Too Much Protein Making You Fat???

I recently read an article by a fitness professional who was still touting the ideas that “TOO MUCH PROTEIN” will make you fat.  This idea has been around for a long time.  The first time I heard it was while studying for my ACE Personal Training certification back in 2010.

Hello.  My name is Aaron Kubetz, I have been around the fitness and weight loss injury for a LONG TIME.  I have been working out on my own since I was 11 and have been immersed in the study of Nutrition and Exercise Science since 2006.

The fact of the matter is that “TOO MUCH” of anything will make you fat However, as pointed out by Jackie Buell, Ph.D., C.S.S.D., an assistant professor and sports dietitian at Ohio State University. “Protein is insulinogenic, meaning it can stimulate an insulin response, which puts the body in storage mode.” (1) This is why in the early stages of a KETO diet you will keep your protein intake moderate to keep INSULIN levels lower.  However, ALL FOOD is insulinogenic with fat having the least effect.  “Furthermore, our body has a harder time converting protein into a non-protein substance, and no study has yet conclusively shown how much protein you can eat before your body starts changing it to fat.” (1)

Additionally, protein and fat also prove to be more satiating than carbohydrates which makes it harder to eat too much of them.  Of course, if you are eating a lot of carbohydrates and then increase your fat and protein consumption the increase in calories can lead to weight gain however from my personal experience increasing fat and protein in your diet from a previously high carbohydrate or normal/average diet tends to blunt hunger.  When I was a runner, I would run 10 miles/day and my breakfast was massive consisting of between 5-7 bowls of cereal most mornings.  Later in Highschool when I took up weight training, I started supplementing with whey and trying to find ways to increase my protein consumption as a result my overall calories decreased and I would only eat two to three bowls of cereal in the morning along with gaining more muscle.  I had a six pack for the first time in my life.

A small 2016 study published in the Journal of the International Society of Sports Nutrition found that when healthy guys ingested up to 3.3g/kg/d of protein and continued their normal strength regimen, they actually lost fat over the four-month period. (2) 

Bodybuilders and other elite athletes have known for years from personal experience that high protein does not make one fat but rather in combination with intensive strength training can increase/maintain lean mass, keep you fuller and help you stay lean.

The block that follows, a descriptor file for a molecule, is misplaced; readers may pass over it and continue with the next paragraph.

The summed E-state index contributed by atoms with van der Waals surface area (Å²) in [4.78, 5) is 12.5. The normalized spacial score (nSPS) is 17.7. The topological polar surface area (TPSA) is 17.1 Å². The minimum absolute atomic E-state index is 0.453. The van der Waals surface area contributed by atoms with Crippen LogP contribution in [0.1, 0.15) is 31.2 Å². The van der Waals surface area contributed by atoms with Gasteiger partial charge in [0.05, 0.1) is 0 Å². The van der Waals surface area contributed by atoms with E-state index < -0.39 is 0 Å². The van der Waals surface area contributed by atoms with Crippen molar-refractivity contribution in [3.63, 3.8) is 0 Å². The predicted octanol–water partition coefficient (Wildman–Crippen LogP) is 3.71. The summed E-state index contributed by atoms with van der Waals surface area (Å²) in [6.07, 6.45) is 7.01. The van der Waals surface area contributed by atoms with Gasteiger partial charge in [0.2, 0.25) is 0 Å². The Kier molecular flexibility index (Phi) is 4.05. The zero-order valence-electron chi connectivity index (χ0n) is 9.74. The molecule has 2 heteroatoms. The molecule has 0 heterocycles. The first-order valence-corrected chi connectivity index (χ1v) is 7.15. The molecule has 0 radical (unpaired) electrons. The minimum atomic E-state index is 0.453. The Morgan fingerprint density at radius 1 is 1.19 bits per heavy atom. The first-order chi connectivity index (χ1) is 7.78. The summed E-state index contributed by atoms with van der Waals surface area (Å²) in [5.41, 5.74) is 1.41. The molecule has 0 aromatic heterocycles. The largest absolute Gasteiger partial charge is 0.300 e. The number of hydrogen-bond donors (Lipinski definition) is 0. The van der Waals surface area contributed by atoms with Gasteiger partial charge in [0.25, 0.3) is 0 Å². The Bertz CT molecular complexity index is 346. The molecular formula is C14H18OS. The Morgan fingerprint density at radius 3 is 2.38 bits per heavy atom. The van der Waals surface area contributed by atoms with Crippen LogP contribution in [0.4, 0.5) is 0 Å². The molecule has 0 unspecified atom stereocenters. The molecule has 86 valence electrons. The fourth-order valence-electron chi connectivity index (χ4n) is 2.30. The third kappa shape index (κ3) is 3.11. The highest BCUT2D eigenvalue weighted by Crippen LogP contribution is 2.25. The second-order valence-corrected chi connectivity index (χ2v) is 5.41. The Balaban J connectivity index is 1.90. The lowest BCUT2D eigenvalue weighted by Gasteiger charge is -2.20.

NOTE:  This does not mean that I think one should consume massive amounts of protein at the expense of other nutrients because this can lead to nutritional deficiencies and poor workout quality as protein is a poor energy source.  However, I adding extra protein while reducing overall calories is in my experience a highly effective way to lose fat while maintaining muscle mass and strength as well as keeping energy levels stable and reducing hunger and cravings.  Each person is individual however and for this reason I am a believer in personal experimentation.  One way to get started with this is by practicing “METABOLIC TYPING”.  You can find out more about this in Paul Check’s book “How to Eat, Move and Be Healthy”.

One last point in closing.  Weight loss and overall health comes down to more than any one macronutrient. The idea is to STRIVE for balance however as eluded to in the METABOLIC TYPING philosophy what constitutes balance will vary from person to person with varying lifestyle, genetics and fitness goals.  Another thing to point out is that although fat has a satiating effect and does not elevate insulin very much it does elevate another hormone called Acylation Stimulation Protein ASP.  Even in the absence of carbohydrate too much fat can cause weight gain.  Women are more susceptible to this than men. (3)

The BEST protocol when trying to achieve healthy sustainable fat loss is to strive for balance and determine your “CARBOHYDRATE TIPPING POINT” i.e. the point at which your metabolism is running at top speed but you are still keeping INSULIN low enough to lose fat.  If you look at the Krebs Cycle Fat actually burns best when in the presence of carbohydrate.


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